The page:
In this Preface, we offer some analysis of the 2008-2009 financial crisis and its implications for financial industry reform and research. We primarily focus on issues relating to transparency and the measurement of risk and how these are affected by management incentives that are often misaligned with the incentives of those who are exposed in various ways to the risk being measured. In the aftermath of the crisis many have called for increased transparency; we suggest that while transparency is no doubt a desirable goal in many ways, enhancing it could prove to be quite difficult.
I found this particular paragraph of interest:
As established economics tells us, and as we are reminded almost daily by the financial media, incentives to take on risk are magnified in “heads I win and tails someone else loses” situations. In particular, implicit government insurance (e.g., too-big-to-fail insurance) potentially leads financial institutions to take on socially undesirable levels of risk, unless the government can somehow magically
and instantly adjust for the level of risk taken and perfectly price and charge upfront for the implicit insurance it provides. Financial liberalization permitted the financial sector to take on more leverage and more risk, and the incentives of managers and others all but guaranteed that would happen. There is certainly supporting anecdotal evidence of “risk-be-damned” behavior by large financial players prior to the crisis, e.g.: “[A former senior Lehman banker] recalls vividly the days in early 2007 at Lehman when his financial models began to throw up more warnings showing delinquencies and defaults, and he remembers colleagues on his desk raising questions about loan quality. But he said the firm’s ranking as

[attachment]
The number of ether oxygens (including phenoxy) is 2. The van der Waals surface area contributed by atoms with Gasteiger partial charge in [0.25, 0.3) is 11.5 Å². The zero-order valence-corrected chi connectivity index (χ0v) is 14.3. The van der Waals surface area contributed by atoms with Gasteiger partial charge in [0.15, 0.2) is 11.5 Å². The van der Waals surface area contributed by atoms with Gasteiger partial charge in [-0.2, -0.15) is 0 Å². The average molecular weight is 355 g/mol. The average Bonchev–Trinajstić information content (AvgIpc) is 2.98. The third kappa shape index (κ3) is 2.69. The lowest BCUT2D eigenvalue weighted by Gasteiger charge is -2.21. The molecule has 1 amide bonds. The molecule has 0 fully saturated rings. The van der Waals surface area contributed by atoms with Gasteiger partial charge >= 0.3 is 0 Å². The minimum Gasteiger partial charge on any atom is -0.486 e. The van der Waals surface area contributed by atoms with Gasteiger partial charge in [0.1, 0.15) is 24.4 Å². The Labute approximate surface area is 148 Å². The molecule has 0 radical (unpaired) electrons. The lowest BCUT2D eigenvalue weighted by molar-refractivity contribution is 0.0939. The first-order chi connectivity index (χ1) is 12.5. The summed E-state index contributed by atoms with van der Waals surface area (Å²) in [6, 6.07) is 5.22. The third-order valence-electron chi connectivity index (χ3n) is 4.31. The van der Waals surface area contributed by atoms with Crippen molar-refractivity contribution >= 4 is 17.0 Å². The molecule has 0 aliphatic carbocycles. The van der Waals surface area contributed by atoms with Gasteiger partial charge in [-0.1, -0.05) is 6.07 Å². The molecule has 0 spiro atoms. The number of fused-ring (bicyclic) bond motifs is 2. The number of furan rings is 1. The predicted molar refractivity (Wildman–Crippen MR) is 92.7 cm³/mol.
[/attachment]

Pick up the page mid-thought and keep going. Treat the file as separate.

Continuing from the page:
the top loan originator on Wall Street, not to mention the pressures put on the desk by Lehman’s growth-obsessed leadership, made it difficult for even the most senior executives to raise questions” (New York Times, September 13, 2008 p. 7).
Of course, different financial institutions have different cultures and compensation plans. All that economics can say is that implicit government insurance,
among other things, creates incentives that can lead to more-than-otherwise prudent risk-taking. Management hubris or over-confidence undoubtedly played a role — the bail-out insurance simply lowers the downside costs of that behavior. The stunning magnitude of the bail-outs that did occur make it plausible that they played a major role in prior decision-making: Alessandri and Haldane (2009)
calculate that “the scale of intervention to support the banks in the UK, US, and the euro-area during the current crisis…totals over $14 trillion or almost a quarter of global GDP. It dwarfs any previous state
support of the banking system” (p. 2).
After reading many of the recent accounts of the lead-up to the financial crisis, I do wonder exactly how much of the problem was with the models per se, and how much was organizational/institutional incentives to ignore unwelcome news brought to executives by the modelers.